How will the Winter World Cup impact SEM Power Demand?

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How will the Winter World Cup impact SEM Power Demand?


The 2022 Qatar Winter World Cup has had possibly the most controversial build-up of all iterations of the quadrennial football showpiece in recent memory, which is truly saying something given that the last one took place in Russia. While the concerns about bidding corruption, migrant workers and LGBT rights have been well documented, one area not as widely discussed is the potential impact on power demand of moving one of the most watched sporting events in the world in the thick of the winter.


This year’s World Cup will take place between 20 Nov and 18 Dec. In six of the last eight years, peak annual electricity demand on the Irish system has occurred within those dates. In fact, the weeks of the year in which the tournament takes place are typically among the highest weeks of demand across the entire year.


In a winter which already will be tough for system operators to negotiate, the effect of a winter World Cup on power demand is a bit of an unknown quantity. So, what can we expect?


Up for the Match

We look at the behaviour of the system during other major sporting events from the last few years. The Euro 2020 final between England and Italy in July 2021 kicked off at 20:00 and went to penalties and extra time, finishing around 23:00. We can clearly see in the demand profile from the day the effect of the game on SEM power demand – typically at that time, demand should be ramping down for the day, but there are two noticeable spikes at 21:00 (corresponding to half-time) and 22:00 (corresponding to full-time and the start of extra-time/penalties).

The World Cup Final in 2018 between France and Croatia kicked off a bit earlier at 16:00, and even though it is typical for demand to be high at this time, we see another noticeable spike at 17:00 during half-time.

The Ireland v New Zealand game at the 2019 Rugby World Cup in Japan kicked off at 10:15, but we still see similar behaviour even with the change in time of day. We see the same spike at 11:00 for half-time, but we also see a quick drop off after half-time when it became apparent that Ireland were going to fail at the quarter-final stage yet again – something Irish rugby fans could do with being reminded of given the current hype.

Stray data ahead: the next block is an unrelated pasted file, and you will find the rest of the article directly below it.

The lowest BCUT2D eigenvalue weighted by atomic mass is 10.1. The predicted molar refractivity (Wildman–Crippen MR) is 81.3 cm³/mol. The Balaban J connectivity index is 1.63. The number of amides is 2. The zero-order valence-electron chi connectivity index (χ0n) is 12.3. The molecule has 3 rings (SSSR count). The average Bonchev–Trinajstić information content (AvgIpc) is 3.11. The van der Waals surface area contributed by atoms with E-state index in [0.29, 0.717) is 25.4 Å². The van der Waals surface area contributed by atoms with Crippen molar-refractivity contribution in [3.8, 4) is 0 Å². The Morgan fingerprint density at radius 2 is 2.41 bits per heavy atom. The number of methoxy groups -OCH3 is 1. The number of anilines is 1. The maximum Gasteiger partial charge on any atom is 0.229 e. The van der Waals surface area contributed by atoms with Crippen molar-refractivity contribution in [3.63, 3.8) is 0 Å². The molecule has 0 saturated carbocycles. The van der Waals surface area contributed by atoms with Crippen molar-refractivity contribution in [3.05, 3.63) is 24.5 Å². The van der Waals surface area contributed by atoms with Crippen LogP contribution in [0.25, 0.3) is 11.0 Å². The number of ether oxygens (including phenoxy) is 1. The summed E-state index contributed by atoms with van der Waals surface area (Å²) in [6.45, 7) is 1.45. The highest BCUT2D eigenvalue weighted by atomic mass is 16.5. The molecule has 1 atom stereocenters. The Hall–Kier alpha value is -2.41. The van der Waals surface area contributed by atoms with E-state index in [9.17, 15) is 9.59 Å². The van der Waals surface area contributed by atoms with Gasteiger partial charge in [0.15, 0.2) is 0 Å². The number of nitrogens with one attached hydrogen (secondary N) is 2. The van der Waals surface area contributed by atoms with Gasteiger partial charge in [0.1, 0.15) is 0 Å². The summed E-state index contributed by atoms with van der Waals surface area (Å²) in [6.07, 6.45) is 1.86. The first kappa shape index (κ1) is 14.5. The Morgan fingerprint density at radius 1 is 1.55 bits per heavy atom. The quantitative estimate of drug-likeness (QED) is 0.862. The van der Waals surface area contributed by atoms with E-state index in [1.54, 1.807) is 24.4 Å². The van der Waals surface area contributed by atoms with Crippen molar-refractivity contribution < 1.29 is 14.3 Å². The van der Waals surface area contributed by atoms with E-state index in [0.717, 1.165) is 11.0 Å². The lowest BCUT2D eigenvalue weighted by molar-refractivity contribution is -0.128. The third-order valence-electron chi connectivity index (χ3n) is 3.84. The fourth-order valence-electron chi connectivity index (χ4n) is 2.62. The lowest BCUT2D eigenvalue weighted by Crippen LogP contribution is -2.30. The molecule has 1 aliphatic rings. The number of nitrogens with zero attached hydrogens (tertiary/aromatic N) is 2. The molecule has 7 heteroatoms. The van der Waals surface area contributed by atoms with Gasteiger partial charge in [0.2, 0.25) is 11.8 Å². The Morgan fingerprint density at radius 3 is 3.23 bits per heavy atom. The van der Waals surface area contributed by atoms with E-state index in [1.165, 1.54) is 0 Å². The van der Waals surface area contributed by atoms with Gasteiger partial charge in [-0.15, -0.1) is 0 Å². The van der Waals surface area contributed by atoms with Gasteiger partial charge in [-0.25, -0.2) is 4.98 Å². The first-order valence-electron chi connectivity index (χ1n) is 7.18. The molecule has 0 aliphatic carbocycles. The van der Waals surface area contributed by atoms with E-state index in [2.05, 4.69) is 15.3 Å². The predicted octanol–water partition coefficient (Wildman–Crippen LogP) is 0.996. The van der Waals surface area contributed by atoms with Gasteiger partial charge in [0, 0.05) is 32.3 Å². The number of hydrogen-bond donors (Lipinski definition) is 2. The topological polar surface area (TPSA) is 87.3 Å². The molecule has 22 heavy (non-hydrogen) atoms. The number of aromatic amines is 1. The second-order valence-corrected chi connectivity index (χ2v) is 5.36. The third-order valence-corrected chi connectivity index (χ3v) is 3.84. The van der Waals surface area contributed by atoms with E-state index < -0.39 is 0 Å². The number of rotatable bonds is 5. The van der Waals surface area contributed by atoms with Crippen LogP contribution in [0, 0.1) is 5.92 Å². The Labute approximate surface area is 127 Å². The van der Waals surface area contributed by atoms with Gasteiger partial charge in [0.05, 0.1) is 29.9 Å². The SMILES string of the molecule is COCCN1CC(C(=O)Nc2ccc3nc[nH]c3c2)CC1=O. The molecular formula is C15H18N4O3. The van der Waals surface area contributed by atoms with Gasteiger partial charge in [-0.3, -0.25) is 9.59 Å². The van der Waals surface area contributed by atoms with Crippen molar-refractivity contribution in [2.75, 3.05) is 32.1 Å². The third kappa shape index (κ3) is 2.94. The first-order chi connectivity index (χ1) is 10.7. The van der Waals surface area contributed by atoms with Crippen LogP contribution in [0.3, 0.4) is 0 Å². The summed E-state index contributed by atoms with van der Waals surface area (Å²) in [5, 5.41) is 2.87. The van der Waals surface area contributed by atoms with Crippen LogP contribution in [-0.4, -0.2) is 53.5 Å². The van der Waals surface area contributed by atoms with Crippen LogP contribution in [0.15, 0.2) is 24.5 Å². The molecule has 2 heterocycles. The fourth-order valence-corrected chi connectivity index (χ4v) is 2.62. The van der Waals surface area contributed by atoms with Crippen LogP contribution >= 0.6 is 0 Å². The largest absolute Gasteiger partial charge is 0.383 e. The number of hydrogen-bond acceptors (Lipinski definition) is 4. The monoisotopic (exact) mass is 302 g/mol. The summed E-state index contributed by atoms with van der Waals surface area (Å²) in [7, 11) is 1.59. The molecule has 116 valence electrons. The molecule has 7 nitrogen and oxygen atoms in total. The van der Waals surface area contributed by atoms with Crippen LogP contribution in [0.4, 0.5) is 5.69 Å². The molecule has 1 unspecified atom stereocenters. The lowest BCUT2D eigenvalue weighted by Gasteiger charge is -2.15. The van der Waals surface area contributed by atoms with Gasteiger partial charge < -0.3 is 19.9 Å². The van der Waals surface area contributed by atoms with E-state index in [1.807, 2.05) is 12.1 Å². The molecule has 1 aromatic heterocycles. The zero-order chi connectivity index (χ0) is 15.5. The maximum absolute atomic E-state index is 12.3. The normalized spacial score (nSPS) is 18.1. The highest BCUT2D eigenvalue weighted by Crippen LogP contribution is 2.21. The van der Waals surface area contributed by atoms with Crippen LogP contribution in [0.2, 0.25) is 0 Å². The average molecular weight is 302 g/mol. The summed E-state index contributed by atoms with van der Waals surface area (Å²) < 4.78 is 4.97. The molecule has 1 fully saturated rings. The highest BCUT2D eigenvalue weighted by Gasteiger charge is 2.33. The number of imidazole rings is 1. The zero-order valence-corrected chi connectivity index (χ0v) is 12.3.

“They just didn’t show up on the day”

It seems that when there is a large sporting event taking place that many people in Ireland will be watching, we should expect to see some spikey demand. But this isn’t always the case. The 2022 Champions League Final between Liverpool and Real Madrid was well watched in Ireland, and the Day-Ahead EirGrid demand forecast is expected to see a peak in demand around the time of the game. However, this peak did not materialise.

Perhaps the most relevant sporting event we can reach for in examining this World Cup is the delayed All-Ireland Football Final in 2020, which started at 17:00. This took place on the last Sunday before Christmas, the same day as this year’s World Cup final, and was the most watched sporting event in Ireland that year.

Again, EirGrid expected a peak in demand at half-time. However, despite power peaking at this time, the spike is certainly not as noticeable as with other events, perhaps indicating that by that time of year there are more important factors influencing power consumption.


Place your Bets

You might expect that with the demand spikes during game times, it might be harder for the TSO to forecast consumption. The graph below looks at the change in Mean Absolute Percentage Error (MAPE) in the Day-Ahead demand forecast for a range of sporting events over the last few years, comparing the MAPE during the hours the event occurs versus the error over the whole month for those same hours.



The graph suggests that the accuracy Day-Ahead forecast does somewhat suffer during major sporting events – the error increased by 11% on average across all the sporting events selected above. However, many of the events show similar or even better error metrics – so it is by no means impossible for the TSO to accurately predict the odd behaviour of the system during these times.


Giants of the Game

While this analysis is interesting for sports fans, it is worth putting this in the context of Irish television habits, as the most watched television event every year has consistently been the Late, Late Toy Show, which last year had almost double the viewership of the next closest competitor, the All-Ireland Football Final. Interestingly, this event also falls within this year’s World Cup window – on Friday 25th November, Ryan Tubridy’s annual festive behemoth will be directly preceded by the Group B encounter between England and the United States, a game which should draw considerable interest from Irish footballing audiences. Let’s hope a healthy amount of wind generation shows up that night…


Thank you for reading!

Article was written by Paddy Larkin

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